Banks in Ghana have procured 60 armoured bullion vans to ensure safe carting of money and the protection of lives, Mr John Awuah, Chief Executive Officer (CEO) of the Ghana Association of Bankers, has said.
He said the special-purpose vehicles with siren, tracking devices, bullet resistant glass and other protective features were procured between January and June this year.
This comes at the back of attacks on bullion vans between 2018 and 2021, leading to the loss of three lives and robbers bolting away with at least GHS1,050,000, while other victims sustained injuries.
“We have taken delivery of more than 60 armoured bullion vans as of June this year,” Mr Awuah told the Ghana News Agency, adding that a lot more of such security vehicles would be in the country by December.
Mr Awuah said the Banks, together with the Ghana Police Service had also procured some armoured vests and ballistic helmets to ensure that officers who went on escort duties were fully armed in the required regalia.
He said: “The security of cash movement and escort officers is a critical component of the business of banking. More so, despite the transition to digital financial services, the volume of cash transactions is extremely high. In that regard, the safety and security of cash is of prime importance to the industry.”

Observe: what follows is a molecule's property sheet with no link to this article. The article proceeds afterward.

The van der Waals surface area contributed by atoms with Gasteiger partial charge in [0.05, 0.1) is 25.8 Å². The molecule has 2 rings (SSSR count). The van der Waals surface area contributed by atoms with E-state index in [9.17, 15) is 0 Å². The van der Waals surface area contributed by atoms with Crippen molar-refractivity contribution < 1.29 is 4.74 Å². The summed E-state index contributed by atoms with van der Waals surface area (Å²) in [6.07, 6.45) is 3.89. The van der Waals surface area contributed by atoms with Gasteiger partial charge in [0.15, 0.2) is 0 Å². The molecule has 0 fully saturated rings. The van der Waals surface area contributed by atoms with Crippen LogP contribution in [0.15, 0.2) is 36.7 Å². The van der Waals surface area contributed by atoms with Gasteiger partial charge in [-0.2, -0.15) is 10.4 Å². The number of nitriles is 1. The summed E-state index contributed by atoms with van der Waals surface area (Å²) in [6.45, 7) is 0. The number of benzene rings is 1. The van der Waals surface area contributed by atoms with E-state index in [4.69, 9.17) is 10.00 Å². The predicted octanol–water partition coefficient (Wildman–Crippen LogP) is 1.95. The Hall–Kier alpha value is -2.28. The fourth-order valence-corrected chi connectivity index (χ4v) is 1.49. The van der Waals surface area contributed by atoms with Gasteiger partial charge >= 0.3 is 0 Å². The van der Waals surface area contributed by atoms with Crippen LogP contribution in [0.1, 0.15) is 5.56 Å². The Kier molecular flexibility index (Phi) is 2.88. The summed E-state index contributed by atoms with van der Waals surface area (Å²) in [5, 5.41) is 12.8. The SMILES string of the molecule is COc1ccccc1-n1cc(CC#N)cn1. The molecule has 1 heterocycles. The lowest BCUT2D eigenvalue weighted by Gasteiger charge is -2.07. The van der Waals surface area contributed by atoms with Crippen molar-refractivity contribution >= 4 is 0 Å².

“So, in the period where we recorded these unfortunate incidences, we commiserated with the people who were affected and worked actively with the Ghana Police to restrategise on how to safely move cash from one point to another.
“The Central Bank also stepped in to provide some temporary accommodation for the Banks, where they used the armoured bullion vans of the Bank of Ghana for major cash movement.”
He noted that the fizzling out of soft body vehicles with armoured vehicles had been a little slow because the procurement process of such highly security sensitive vehicles “is a painful process.”
Mr Awuah said: “We’re a region of Africa, which is quite unstable, therefore, the Police and National Security are interested in who is using the van, for what purpose, and there must be a contract.”
On the issue of Military Officers escorting cash-in-transit vehicles, the CEO explained that it became necessary to boost security and prevent the recurrence of attacks, therefore, some Banks made such arrangements.
He said: “At the height of the attacks, we wanted to have more boots on the grounds and at the time the Police were also undertaking some internal exercises for promotion, which limited the number of Police people that were available.”
Ghana recorded bullion van attacks since 2018, and in two of the cases, the police officers escorting the van lost their lives, while in another incident, a 35-year-old lady was killed.